Furthermore, increased levels of Cortisol cause babies to fall into a deep sleep when they do eventually stop crying. This is why it seems like your baby is sleeping so peacefully after a session of CIO. However, your baby may not be as peaceful as she seems. Falling into such a deep sleep shortens your baby’s breath and greatly increases the risk of SIDS, also known as crib death or cot death. CIO, or sleep training, is literally deadly. 

Human babies are hardwired to crave comfort, care, and human touch. Depriving an infant of the touch and care that they need will do much more harm than good. Sure, it may be easier to save the fifteen or even thirty minutes that your child needs to fall asleep at night. However, is that thirty minutes really worth risking your baby’s mental and emotional health?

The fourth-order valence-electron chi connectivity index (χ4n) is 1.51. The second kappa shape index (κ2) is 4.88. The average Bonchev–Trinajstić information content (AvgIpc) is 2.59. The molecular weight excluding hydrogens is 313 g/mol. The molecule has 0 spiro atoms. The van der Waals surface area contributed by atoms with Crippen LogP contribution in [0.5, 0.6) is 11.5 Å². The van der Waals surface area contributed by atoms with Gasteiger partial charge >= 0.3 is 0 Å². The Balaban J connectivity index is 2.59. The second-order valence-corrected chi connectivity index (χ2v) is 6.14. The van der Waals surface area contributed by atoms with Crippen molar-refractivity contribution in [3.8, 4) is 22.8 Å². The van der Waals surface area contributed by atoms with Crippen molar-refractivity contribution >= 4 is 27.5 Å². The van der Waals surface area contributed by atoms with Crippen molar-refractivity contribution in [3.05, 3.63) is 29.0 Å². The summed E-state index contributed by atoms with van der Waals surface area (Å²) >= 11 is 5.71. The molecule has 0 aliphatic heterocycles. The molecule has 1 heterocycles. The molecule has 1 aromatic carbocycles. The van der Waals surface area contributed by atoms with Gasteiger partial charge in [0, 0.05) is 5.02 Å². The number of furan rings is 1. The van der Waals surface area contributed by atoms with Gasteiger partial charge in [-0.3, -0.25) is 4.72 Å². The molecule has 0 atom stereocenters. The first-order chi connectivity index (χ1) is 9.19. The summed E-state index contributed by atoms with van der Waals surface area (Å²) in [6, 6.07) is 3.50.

Human babies thrive best when snuggled close to their parents. This means that practices such as cosleeping and breastfeeding are the best gift you can give to your child. But even if you are unable or unwilling to breastfeed and cosleep, please, do not leave your infant to cry it out alone in a crib.  

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Thoughts On Attachment Parenting

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Way back before I had babies, I thought I would be the “typical” mother. You know the one. Setting up a nursery, putting baby in its own crib right out of the hospital, circumcising, vaccinating, Gerber-baby food feeding… the works. What surprised me was how rapidly my ideals changed as I gave birth to my daughter.